Daily Devotional April 20, 2023

“So, in Christ Jesus you are all children of God through faith, for all of you who were baptized into Christ have clothed yourselves with Christ. There is neither Jew nor Gentile, neither slave nor free, nor is there male and female, for you are all one in Christ Jesus”. (Galatians 3:26-28,NIV)

I took the tube back out of town
Back to the Rollin’ Pin.
I felt a little like a dying clown
With a streak of Rin Tin Tin.
I stretched back, and I hiccupped;
And looked back on my busy day.
Eleven hours in the tin pan
God, there’s got to be another way.

     Well, who are you?

     This is the question posed by Pete Townsend, co-founder, and guitarist of The Who. The song is based on a visit Pete made to the recording studio in London, England known as Tin Pan Alley. Following a contentious meeting with a group of music executives over royalties earned for his songs, Pete went to a bar and drank himself into oblivion.

     The second stanza describes Pete lying in a doorway in Soho. A police officer recognizes Pete and tells him he can go home if he is able to walk. In an expletive-laden rant, Pete asks the Bobby, “Who are you?”  

     Well, the greater question is who are you, Pete? Pete was part of what has been called the sixties revolution. But by the time “Who Are You” was written in 1978, Pete Townshend seemed to have struggled with not only his place in this world but his greater sense of identity.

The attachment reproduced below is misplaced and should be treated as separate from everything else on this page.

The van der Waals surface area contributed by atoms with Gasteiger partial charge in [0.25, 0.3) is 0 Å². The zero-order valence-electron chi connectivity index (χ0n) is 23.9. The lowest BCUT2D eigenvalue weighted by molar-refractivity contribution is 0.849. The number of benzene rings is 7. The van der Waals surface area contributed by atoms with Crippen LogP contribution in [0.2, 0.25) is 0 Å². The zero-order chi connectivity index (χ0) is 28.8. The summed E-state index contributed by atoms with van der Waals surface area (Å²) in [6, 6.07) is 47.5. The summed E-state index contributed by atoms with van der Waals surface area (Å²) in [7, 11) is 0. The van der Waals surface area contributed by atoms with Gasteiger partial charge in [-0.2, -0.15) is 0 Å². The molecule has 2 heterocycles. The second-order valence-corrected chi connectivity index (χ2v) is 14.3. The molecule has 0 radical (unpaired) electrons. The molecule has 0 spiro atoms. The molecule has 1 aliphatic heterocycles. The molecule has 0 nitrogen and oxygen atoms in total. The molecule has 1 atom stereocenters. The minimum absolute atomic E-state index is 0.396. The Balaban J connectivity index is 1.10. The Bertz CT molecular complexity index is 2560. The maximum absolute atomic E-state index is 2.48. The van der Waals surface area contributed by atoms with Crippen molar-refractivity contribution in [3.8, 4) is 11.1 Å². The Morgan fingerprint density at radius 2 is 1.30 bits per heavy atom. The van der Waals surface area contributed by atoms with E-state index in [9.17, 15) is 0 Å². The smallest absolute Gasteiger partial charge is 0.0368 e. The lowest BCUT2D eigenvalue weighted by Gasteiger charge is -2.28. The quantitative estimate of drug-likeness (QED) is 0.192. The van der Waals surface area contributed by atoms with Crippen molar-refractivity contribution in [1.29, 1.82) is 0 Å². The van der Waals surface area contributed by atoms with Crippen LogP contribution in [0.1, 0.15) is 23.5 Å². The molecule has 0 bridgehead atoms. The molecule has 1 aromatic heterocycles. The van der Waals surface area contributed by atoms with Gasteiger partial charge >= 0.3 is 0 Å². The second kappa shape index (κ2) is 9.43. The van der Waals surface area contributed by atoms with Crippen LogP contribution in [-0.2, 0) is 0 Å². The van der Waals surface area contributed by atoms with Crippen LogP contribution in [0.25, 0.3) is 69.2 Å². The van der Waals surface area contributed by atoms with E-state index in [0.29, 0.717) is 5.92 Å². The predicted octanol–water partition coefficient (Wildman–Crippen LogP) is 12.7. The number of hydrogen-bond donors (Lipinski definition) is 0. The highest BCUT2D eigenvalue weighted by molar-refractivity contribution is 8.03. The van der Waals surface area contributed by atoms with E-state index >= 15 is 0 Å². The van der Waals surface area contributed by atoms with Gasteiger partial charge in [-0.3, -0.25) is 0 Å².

I don’t think Pete is alone. Ask people the question about their identity, and depending on the context you will hear a variety of responses. I am Chinese. I am a Republican. I am a Texan. I am non-binary. These self-descriptive labels may pinpoint the culture or locale into which one is born or the beliefs and loyalties one holds, but they fall shy of identifying the essence of who they
are as a person.

     Enter Paul the Apostle. In the Scripture above, Paul references a particular practice in the life of the early Church. As individuals were baptized, they would walk into a pre-dug grave filled with water. They would be immersed three times in the name of God the Father, Son, and Holy Spirit. Then they would emerge from the grave and given a new white robe, as each person is welcomed into the family of God.

     The previous social labels of Jew or Gentile, slave or free, male or female were superseded by one’s foundational identity as a child of God. This new distinction leveled the field between persons from different demographic backgrounds, it shaped the new Christian’s beliefs, values, loyalties, ambitions, and lifestyle. Moreover, as this family of Christians grew, the world around them changed and became more and more reflective of the Kingdom Jesus had come to establish.

     So, you say that you want to live in a world different from the one you now see? That world begins with a question that only you can answer.

      Who are you?